Back to Blog

Tips for Keeping These Pieces of Home Safety Equipment Up to Par and In Top Shape

Whether you own or rent a home, apartment, or a commercial building, it’s important to follow fire safety regulations.

Testing fire systems is a matter of life or death. A malfunctioning fire alarm system or smoke detector might not sound in the event of a real fire, which poses a greater risk for your property, assets, and the lives of individuals and occupants in your building.

So test regularly, be cautious, and stay up to date with regular fire alarm tests.

Testing Commercial Fire Alarm Systems

Fire alarm systems protect people, assets, and property. But like all technology, these systems may deteriorate or malfunction at times. To make sure they’re still working properly, it’s crucial for your company to test your fire alarm system regularly.

Stay informed and compliant with local, provincial, and federal regulations for fire alarm testing. If not, your insurance policy may become void – which is the least of your concerns. Far more pressing is the serious risk posed by an actual fire. There’s potential for severe injury or death, not to mention damage and destruction of property.

Here are some guidelines for when to test your fire alarm system:

Check the Manufacturer’s Guidelines

Testing guidelines vary by system manufacturers, but many recommend testing immediately after installing a new fire alarm system, and usually at least once a year. Keep in mind that testing the system isn’t necessarily a proper fire drill, though. If you are planning on a comprehensive test of your systems, then plan to line it up with a proper fire drill for building occupants.

Follow Local & National Fire Code Guidelines

Depending on your type of business, building, and location, you will have to follow specific local fire code guidelines for testing. For example, the Ontario fire code states that the fire alarm panel should be inspected daily to make sure the system is operational. It also states that fire alarm systems should be tested, inspected, and maintained annually by a qualified and permitted fire alarm company or technician.

Your property insurance company will also have its own guidelines. It’s imperative that you follow these as well so you don’t void your insurance policy.

Always stay compliant with testing guidelines to maintain the safety of your property, its occupants, and assets.

Testing Home Safety Systems

Smoke & Carbon Monoxide Detectors

In the event of a fire, smoke inhalation presents a far more serious threat than an open flame. In confined spaces, burning materials can create carbon monoxide, which can spread quickly through these spaces and pose sever danger to occupants. Carbon monoxide (CO) is colourless and odourless, and can quickly cause severe symptoms in human occupants affected by CO poisoning.

But fires aren’t the only cause of CO buildup, which is why a functional CO detector is a must in your home. Carbon monoxide can build up as a result of any of these factors:

  • Running an engine in a closed garage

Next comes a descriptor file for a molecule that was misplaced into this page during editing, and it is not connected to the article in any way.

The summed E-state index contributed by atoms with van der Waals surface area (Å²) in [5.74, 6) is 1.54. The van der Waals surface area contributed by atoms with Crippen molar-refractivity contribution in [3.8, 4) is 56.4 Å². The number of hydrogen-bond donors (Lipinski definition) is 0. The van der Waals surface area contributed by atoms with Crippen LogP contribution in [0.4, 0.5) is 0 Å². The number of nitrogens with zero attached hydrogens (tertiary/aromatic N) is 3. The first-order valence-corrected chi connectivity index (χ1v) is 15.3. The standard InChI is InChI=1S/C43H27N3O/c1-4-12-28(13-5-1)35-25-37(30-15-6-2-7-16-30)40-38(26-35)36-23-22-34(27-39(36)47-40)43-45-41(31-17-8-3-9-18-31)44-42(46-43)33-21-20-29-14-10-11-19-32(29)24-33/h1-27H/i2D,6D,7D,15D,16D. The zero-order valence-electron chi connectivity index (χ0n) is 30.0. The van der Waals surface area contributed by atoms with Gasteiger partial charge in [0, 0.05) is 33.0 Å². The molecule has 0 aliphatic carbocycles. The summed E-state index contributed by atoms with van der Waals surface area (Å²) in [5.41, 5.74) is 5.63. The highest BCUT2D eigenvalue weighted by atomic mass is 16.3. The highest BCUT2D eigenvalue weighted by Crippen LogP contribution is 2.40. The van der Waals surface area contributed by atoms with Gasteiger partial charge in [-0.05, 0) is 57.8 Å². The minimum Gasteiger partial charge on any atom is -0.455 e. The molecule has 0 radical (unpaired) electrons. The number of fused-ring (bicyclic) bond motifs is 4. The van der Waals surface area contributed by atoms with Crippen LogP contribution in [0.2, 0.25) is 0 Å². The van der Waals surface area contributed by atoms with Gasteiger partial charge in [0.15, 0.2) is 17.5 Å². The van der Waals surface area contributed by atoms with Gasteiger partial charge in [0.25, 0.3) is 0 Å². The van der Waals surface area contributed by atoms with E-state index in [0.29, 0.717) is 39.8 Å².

• Blocked chimneys or flues
  • Cooking or heating devices that are poorly or improperly installed
  • Bad ventilation in any room
  • Faulty or damaged cooking and heating appliances and equipment
  • Burning any kind of fuel indoors with improper ventilation
  • Paint fumes or cleaning solution fumes accumulating in a room

You should test your home’s smoke and carbon monoxide detectors once a month to make sure they’re still working properly. If you rent, your landlord may schedule semi-annual checks. That being said, if you ever notice an issue with your detector, contact your landlord immediately. They should work promptly to replace or repair a broken or faulty detector.

Be sure to change detector batteries at least once a year, and make sure these detectors are appropriately located in your home. You should have at least one smoke detector on each floor of your home. Otherwise, your carbon monoxide detector should be centrally located near gas appliances and fireplaces.

Home Security Systems

If your home is equipped with a home security system, such as an intruder alarm, you want to make sure it’s operating effectively. Regular testing means you’ve got peace of mind in the event of a break-in attempt. Typically, these security systems trigger silent or audible alarms to alert police and homeowners.

You should also test your home security system at least once a month, and any time after:

  • Service technicians complete work in your home. Mistakes do happen, and these technicians could have disabled your system and forgotten to switch it back on, or inadvertently compromised your security system.
  • You complete renovations in your home. Just like the above point, mistakes happen. A quick test of your system will let you know if you accidentally damaged part of the component or connections.
  • You make changes to your home phone and Internet services. These changes could disrupt your security system communication.

When you’re ready to test your security system, refer to the instructions from the equipment manufacturer or the security company who installed the system. You should test all components of the system, including:

  • Cameras
  • Motion sensors
  • Window and door sensors
  • Glass break detectors
  • CO and smoke detectors

While it may take time to test every component and system in your home, it’s worth it to ensure everything is working properly and to maintain peace of mind about your home’s safety.

A simple test can make a difference in the outcomes of fires and other emergencies. So stay on top of testing your security and fire alarm systems.

Share this: